04 April 2009

Do you Budget?

A lot people tell me they write down a budget every month but they just can't stick to it. Or that once they add everything up they just don't have anything left over for savings. This is a common challenge and I'll admit, one that I struggle with from time to time as well. Budgeting is a habit. Once you get the hang of it, it'll seem like a piece of cake and you'll wonder how you ever survived without one. But getting there can seem overwhelming at first. I've developed a system that seems to work for us, but remember ~ take what you need and leave the rest. You don't have to budget exactly like I do. Take this as a guide. Use what works for you (and don't expect it to all fall into place the very first month.)
The first thing I do is write down our essentials (the things we depend on for survival). So, mortgages first (and if you have a 2nd mortgage or a HELOC, include that here). Utilities next (I don't include the phone in utilities because it is not necessary to survival). Then transportation, then food. Everything else you prioritze and list in order accordingly. Some people think food should be listed above transportation, however the food budget is the most easily manipulated out of all of the necessities so I include that last just in case its a lean month, I can easily skim some off of there. So here is a sample budget list:
  • Mortgage ~
  • HELOC ~
  • Gas ~
  • Electric ~
  • Water & Sewage ~
  • Van Pymnt ~
  • Groceries ~

Now, take all of your other bills (phone, internet, cell phone, cable TV, gasoline, credit card, etc, etc, etc....) and list them in order of priority. This is a personal thing and everyone's priorities are different. For instance, our cell bill would probably cause some of you to have a coronary, but its a necessity for us because of my husband's travel schedule. Some may chose to put cable TV next on their list, we don't even subscribe. No one will judge you. You just need to decide what's most important to you and your family.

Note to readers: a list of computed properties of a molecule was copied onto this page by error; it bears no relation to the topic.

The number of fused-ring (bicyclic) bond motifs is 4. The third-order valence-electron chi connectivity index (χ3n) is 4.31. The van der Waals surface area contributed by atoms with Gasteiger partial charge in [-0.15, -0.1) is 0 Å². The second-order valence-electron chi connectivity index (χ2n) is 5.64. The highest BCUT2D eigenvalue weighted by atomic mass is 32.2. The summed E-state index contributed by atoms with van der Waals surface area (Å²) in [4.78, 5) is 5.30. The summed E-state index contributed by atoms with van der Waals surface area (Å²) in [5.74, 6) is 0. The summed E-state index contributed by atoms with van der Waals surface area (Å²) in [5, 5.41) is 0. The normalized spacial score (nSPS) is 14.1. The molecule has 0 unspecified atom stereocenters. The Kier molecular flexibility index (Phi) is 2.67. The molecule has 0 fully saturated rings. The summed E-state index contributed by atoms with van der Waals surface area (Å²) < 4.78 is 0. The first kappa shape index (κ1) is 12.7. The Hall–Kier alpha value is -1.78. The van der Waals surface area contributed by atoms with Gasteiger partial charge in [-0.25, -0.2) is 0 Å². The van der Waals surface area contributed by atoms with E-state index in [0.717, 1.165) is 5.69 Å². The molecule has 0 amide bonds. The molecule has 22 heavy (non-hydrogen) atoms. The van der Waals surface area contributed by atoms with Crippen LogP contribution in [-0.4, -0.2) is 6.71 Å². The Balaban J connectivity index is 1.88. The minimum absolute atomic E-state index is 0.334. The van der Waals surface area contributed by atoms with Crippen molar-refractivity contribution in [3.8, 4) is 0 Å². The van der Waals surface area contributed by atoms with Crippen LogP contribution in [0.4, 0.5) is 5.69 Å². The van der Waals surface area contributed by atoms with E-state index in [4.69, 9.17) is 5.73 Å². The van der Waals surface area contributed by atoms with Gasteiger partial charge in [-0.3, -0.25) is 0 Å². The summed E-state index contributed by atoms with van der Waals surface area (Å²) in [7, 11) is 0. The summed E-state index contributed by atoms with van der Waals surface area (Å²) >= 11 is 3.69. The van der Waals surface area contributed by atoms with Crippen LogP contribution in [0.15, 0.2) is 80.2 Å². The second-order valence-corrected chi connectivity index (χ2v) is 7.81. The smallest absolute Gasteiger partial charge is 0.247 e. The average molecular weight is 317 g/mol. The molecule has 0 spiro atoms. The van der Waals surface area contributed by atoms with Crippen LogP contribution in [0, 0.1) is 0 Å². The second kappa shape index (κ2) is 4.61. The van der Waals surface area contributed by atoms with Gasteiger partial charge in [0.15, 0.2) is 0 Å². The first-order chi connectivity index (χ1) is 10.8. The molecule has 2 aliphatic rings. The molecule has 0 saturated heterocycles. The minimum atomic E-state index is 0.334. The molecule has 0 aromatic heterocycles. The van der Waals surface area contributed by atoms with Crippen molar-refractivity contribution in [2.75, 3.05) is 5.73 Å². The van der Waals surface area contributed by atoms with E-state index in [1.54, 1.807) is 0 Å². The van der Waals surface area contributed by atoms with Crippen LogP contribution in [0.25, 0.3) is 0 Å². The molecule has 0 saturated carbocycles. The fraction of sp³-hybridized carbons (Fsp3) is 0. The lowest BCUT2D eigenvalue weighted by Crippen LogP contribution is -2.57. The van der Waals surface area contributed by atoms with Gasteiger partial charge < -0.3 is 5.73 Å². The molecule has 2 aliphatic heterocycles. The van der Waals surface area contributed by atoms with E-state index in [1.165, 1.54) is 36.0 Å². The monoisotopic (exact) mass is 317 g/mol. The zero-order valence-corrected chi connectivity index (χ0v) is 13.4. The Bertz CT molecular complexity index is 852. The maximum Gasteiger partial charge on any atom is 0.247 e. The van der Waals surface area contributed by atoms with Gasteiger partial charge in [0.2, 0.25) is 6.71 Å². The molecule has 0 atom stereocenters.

Now, list the rest of your bills and then start filling in the blanks. Go down the list in order. The first several should be fairly consistent and easy to predict. In the beginning you'll have to guestimate on some of the other bills, but they'll get easier over time, too. Add up all of your bills and then subtract that from your monthly income. The difference is what you put into savings. ON PAYDAY. No questions asked. You transfer it over the day your paycheck hits or the day you cash it. If your number is zero ~ then you need to look over that list of priorities again and see if you can cut back or cut some out entirely.

Because you have now transferred your "cushion" into savings, you will have to track your spending to make sure you don't go over budget. If you go over in a certain catagory, you find another catagory you can borrow from. Once that money is in savings, you don't touch it. If you have to take a few catagories out of your budget, that's ok. Its probably only temporary. You'll get back to it. Right now we're just trying to build a bit of a savings for a rainy day.

Can't find places to cut back or cut out? That's ok for now. Because we'll be covering all of the little random money suckers later. Its not as hard to get them under control as you may think. If you have some money suckers that you'd like specific help with, leave me a comment and I'll be sure to cover those as well.

~ The Frugal Monster

1 comment:

  1. It is way too scary how much you and I are alike in terms of budgeting and craft stashing....